GIVEN the extremely intense emotions during the last two and a half weeks of the election campaign, I will not add to the cacophony on specific candidates, especially since I do not consider myself a political analyst or in possession of knowledge or additional knowledge about the candidates. Still, it would be odd to be oblivious to what’s going on for campaigns, so I’ll make some general observations instead.
A savvy senior Evercore banker told me back in 2016, when we were talking about the US election, the favorite doesn’t always win, but that’s the way to bet. Well, the favorite didn’t win that year even given the best predictions starting with Nate Silver. He predicted a narrow victory for Hillary, but it was within the margin of error and gave Trump a 1 in 3 chance of winning. Considering the set of polls we read in the Philippines to be sound, their consistency and margin imply something with a high degree of reliability. I said something similar on ANC and was surprised someone in the live chat asked me if I favored a certain candidate. Are some so enraged and blindsided that if they hear a fact-based observation and analysis that doesn’t go their way, they automatically assume the speaker is on the opposite side? If this is a prevailing opinion, I mourn our nation. If we can’t tell the difference between what we hope for and what happens, we have far bigger problems that this election will not solve and will only expose.
Just to be clear, as some may not have read my previous posts, I am not enthusiastic about all campaigns and do not support any candidate. I am not looking for any government position and, more importantly, no potential president is looking for me. So don’t worry. I am not a “stealthy” or “Manchurian” journalist, or a banker secretly activated in anyone’s campaign or hoping for a position in the next administration and “auditioning” via columns and articles. Consider my perspective as that of someone very worried about the country and the long-term direction in which I think we are headed.
In my relative old age, I have grown increasingly frustrated with the tone and underground level political campaigns that are taking on a global scale in these times of division and social media. The Philippines is no exception. As Macbeth says, “It’s a story told by an idiot, full of sound and fury, meaning nothing.” Unfortunately, this is further amplified on social media by the spread of misinformation. It is pathetic to see the desperate grab a few often fanciful subatomic particles of good news and try to present them as nuclear bombs that will wipe out the other side. When I read the Filipino newspapers these days, thanks to the decline of Covid, what I read first are the overnight NBA results updates. (I hope the Brooklyn Nets are doing well but I’m not optimistic even though they have two transcendent franchise players in Kevin Durant and Kyrie Irving.)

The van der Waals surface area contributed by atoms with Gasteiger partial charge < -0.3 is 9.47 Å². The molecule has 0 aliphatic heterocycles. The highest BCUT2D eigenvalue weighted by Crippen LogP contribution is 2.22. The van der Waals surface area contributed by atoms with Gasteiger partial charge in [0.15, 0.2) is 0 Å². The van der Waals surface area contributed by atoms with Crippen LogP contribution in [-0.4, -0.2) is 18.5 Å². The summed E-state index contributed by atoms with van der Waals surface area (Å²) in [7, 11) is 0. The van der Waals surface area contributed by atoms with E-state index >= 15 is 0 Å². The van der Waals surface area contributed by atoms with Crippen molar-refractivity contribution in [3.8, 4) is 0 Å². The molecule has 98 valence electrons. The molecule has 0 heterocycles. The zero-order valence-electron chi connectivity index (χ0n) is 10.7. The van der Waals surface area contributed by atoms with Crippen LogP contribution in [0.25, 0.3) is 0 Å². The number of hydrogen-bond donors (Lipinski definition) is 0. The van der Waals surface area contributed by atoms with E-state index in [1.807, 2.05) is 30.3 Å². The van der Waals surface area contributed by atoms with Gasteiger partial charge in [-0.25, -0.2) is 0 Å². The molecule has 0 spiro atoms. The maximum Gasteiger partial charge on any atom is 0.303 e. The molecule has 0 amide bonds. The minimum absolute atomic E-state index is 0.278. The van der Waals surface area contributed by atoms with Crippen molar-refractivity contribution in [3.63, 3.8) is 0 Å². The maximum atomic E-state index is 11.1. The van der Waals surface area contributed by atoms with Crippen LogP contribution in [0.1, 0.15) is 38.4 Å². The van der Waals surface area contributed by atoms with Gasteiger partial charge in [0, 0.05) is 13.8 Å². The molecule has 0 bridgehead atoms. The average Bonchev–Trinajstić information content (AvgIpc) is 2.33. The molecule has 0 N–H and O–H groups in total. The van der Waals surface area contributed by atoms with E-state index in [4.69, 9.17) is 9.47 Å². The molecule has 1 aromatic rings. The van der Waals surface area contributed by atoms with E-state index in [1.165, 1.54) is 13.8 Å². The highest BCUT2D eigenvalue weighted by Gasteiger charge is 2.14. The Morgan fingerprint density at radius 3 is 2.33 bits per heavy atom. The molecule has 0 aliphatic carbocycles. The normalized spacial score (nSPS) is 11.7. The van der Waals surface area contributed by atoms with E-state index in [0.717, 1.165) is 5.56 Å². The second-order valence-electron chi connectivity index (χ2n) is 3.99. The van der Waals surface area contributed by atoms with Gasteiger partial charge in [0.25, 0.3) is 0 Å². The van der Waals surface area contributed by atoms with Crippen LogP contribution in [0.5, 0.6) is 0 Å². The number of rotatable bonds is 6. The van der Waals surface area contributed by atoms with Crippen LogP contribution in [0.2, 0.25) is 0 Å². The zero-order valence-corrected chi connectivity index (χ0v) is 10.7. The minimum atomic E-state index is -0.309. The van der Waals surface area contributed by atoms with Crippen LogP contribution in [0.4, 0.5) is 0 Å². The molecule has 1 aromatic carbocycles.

What’s wrong with Shakespeare’s quote is not its accuracy. It’s that even though it’s full of sound and fury with little value, it still has an effect because it means something very important. It is the absence of a mandate for anything substantial for the winner. It will just result in a warrant for guess what? A person. Nothing but an adherence to a personal narrative that had a loose connection to reality at best was endorsed in addition to platitudes like no corruption, unity, and other BOMFOG. It means the brotherhood of man under the fellowship of God. In other words, nothing. I must know this expression from the scholar Judge Azcuna, who used it when he was my professor of “international law” when I was at the Ateneo Law School in the early 1980s. For the record, I am a lapsed lawyer who quit to become an investment banker, but that’s a story no one else is interested in.
The mandate given will be for an image or personality of someone who wins, not to promulgate this program or this philosophy of governance. Please let me know if I’m missing anything outside of BOMFOG in a campaign. This has consequences because there will be no consensus on a political or economic point of view or program when this type of vision and direction is absolutely necessary. No specific reforms or changes to how we run our government and such. Quite simply personality and the rise or fall of the yellow or red political machine. Maybe the rise or rebirth and decline but probably not the fall of some submachines or some regionals.
It’s almost as if large parts of the country still behave like the “rotten boroughs” of 18th century England. Prior to the Reform Act of 1832, this meant a small borough or parliamentary constituency which is under the control of an individual or group so that that person has disproportionate influence due to his absolute control of the seat or seats . They formed a very powerful bloc and often held the balance of power. We have no rotten extremes or as they were also called pocket boroughs among our districts. Well, maybe a few exceptions given that some low population areas have a seat. Yet we seem to have the same effect with local bosses having ironclad control over various constituencies.
Another theme is, do spin-docs and their bosses get the most spin? On April 10 in New York magazine, Jonathan Chait had a great article titled “Trump, Putin, and the Propaganda Paradox.” Please read it if you can. His main point is captured in the subtitle – “When you set out to brainwash others, you end up brainwashing yourself.” So true and sadly obvious. This also goes for their supporters. Based on the limited social media I am exposed to, this is also not limited to one economy class of the country. As Jon Stewart so aptly noted, “You have to remember one thing about the will of the people: not so long ago we were swept away by the ‘Macarena’.”